30 June 2014
28T10:43:17Z March 2019
The word “ethics” is commonly taken to be a synonym for morality. In more formal contexts it serves as the name for codified conduct that governs individuals by virtue of their voluntary membership of particular institutions or professions. Although both of these significances are encompassed within Hegel’s conception of ethics he intends a yet broader meaning for it. The German word Hegel uses is Sittlichkeit, a word that is sometimes translated into English as morality as well as ethics. The stem of Sittlichkeit is Sitte, meaning customs and suggesting practices that partly form ongoing ways of life. In Hegel’s philosophy the sphere of ethics concerns both the actions of the individual moral agent and the normative environment that gives those actions their moral value. Considerations of ethics in its moral philosophical and its political institutional contexts cannot therefore be adequately treated in isolation from each other. It is of crucial importance in understanding Hegel’s ethics that his claim about the inextricability of the moral agent from its ethical environment runs much deeper than the notion that the community simply furnishes the agent with sets of approved or disapproved options. It says that we are constitutively communal beings whose judgments about the preferability of one choice over another are already influenced by our communal situation.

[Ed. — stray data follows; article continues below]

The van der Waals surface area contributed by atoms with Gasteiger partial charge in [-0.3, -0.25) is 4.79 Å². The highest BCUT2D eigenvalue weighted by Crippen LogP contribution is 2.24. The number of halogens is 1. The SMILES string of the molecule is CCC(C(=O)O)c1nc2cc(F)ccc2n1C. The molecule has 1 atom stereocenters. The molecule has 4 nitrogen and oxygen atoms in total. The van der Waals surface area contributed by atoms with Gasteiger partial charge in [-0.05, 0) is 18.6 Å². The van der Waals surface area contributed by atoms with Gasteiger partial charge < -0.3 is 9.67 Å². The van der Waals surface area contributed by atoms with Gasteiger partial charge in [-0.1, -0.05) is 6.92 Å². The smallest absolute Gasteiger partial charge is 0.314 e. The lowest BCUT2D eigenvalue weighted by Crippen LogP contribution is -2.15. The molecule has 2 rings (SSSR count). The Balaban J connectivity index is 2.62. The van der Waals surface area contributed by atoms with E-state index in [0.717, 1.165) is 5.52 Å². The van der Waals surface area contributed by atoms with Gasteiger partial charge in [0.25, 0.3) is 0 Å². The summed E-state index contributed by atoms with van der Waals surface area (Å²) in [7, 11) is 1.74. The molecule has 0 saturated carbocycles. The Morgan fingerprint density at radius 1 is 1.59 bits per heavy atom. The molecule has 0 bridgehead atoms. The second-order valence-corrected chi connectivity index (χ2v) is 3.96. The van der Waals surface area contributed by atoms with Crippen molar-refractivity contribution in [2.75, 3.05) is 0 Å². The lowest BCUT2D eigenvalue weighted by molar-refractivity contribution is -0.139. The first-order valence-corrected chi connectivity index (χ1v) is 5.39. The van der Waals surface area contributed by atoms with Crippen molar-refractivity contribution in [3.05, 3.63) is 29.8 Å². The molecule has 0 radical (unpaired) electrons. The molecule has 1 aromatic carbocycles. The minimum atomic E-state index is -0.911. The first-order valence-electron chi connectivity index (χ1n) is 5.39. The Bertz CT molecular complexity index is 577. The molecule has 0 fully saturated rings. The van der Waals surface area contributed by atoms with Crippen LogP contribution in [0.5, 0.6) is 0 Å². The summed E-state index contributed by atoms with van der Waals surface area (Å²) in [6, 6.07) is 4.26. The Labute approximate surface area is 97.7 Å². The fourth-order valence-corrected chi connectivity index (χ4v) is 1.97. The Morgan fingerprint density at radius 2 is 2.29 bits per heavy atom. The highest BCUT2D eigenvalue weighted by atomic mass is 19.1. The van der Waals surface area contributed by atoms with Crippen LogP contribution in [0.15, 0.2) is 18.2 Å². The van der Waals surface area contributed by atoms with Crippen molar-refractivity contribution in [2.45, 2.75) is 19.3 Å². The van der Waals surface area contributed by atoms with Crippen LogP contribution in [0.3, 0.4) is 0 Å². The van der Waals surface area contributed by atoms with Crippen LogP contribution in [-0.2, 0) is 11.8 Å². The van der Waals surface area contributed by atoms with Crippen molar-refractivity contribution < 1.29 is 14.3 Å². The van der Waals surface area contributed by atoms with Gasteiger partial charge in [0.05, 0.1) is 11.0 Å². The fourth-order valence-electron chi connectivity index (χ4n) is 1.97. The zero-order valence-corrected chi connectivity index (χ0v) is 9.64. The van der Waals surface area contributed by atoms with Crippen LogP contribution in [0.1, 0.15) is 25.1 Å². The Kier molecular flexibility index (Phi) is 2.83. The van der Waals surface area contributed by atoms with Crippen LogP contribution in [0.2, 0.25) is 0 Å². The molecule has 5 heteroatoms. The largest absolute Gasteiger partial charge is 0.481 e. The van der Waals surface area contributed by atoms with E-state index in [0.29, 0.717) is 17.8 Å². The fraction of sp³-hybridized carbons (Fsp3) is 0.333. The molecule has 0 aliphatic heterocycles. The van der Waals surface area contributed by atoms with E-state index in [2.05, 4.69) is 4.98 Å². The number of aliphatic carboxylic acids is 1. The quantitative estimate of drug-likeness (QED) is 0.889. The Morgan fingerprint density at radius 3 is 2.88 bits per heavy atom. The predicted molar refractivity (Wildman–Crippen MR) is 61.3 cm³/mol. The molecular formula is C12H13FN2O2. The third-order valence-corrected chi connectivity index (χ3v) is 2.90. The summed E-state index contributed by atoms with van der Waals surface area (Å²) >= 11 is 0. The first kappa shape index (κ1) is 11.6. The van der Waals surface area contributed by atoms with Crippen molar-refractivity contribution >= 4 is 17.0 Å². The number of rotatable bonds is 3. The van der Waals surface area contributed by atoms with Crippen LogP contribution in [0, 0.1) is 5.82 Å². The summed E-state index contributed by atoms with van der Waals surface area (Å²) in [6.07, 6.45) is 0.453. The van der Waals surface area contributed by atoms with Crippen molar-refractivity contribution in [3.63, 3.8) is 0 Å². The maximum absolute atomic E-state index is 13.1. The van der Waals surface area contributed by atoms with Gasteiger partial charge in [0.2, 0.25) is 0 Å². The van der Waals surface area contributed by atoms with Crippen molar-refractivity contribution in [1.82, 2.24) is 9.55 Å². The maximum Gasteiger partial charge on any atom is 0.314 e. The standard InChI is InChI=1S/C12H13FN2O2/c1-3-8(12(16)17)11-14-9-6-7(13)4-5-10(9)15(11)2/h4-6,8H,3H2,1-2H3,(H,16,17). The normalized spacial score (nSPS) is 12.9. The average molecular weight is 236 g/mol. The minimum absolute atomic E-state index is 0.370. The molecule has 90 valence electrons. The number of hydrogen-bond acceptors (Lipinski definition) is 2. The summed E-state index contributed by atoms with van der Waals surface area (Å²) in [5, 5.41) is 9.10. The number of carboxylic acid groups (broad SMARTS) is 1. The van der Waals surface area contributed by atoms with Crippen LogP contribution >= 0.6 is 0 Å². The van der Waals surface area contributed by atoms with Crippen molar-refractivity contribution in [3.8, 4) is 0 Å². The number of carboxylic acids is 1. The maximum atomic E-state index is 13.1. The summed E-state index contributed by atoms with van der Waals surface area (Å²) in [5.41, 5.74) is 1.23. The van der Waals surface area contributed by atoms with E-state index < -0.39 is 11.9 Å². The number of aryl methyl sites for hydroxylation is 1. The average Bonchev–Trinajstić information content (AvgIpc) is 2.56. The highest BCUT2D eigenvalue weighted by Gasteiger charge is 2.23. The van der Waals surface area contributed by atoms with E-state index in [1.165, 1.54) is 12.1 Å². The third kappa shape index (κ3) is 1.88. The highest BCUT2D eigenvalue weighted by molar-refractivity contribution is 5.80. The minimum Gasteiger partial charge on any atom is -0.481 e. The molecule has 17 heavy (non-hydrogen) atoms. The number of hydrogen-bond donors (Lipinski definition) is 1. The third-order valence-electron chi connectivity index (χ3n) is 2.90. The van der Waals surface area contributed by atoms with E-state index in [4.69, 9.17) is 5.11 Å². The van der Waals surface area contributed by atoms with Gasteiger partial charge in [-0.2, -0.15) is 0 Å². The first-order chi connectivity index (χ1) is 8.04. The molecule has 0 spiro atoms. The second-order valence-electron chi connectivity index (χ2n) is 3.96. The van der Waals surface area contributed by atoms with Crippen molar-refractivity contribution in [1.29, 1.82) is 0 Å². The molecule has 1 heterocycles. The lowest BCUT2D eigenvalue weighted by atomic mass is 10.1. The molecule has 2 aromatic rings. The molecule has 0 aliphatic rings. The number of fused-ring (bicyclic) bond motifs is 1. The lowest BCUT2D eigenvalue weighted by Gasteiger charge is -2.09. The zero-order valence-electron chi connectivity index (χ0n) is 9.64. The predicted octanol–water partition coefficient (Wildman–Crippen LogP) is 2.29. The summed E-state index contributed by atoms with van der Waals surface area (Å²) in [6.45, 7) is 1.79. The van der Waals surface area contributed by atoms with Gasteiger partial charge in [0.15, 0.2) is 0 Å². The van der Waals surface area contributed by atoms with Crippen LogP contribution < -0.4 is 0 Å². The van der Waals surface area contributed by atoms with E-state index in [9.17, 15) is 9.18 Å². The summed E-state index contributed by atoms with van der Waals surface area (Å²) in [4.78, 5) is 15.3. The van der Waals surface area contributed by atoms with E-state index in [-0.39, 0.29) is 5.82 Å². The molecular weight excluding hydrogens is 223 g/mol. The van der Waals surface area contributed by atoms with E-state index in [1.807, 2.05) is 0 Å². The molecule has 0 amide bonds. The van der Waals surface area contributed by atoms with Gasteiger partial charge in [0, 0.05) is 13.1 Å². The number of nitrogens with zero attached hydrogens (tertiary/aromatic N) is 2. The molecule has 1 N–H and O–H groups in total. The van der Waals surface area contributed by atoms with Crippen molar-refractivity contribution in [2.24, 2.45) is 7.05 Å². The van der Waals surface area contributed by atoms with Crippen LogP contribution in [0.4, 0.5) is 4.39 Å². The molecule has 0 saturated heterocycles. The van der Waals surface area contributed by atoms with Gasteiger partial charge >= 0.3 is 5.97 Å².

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Baur, M. (ed.). G.W.F. Hegel (Key Concepts)
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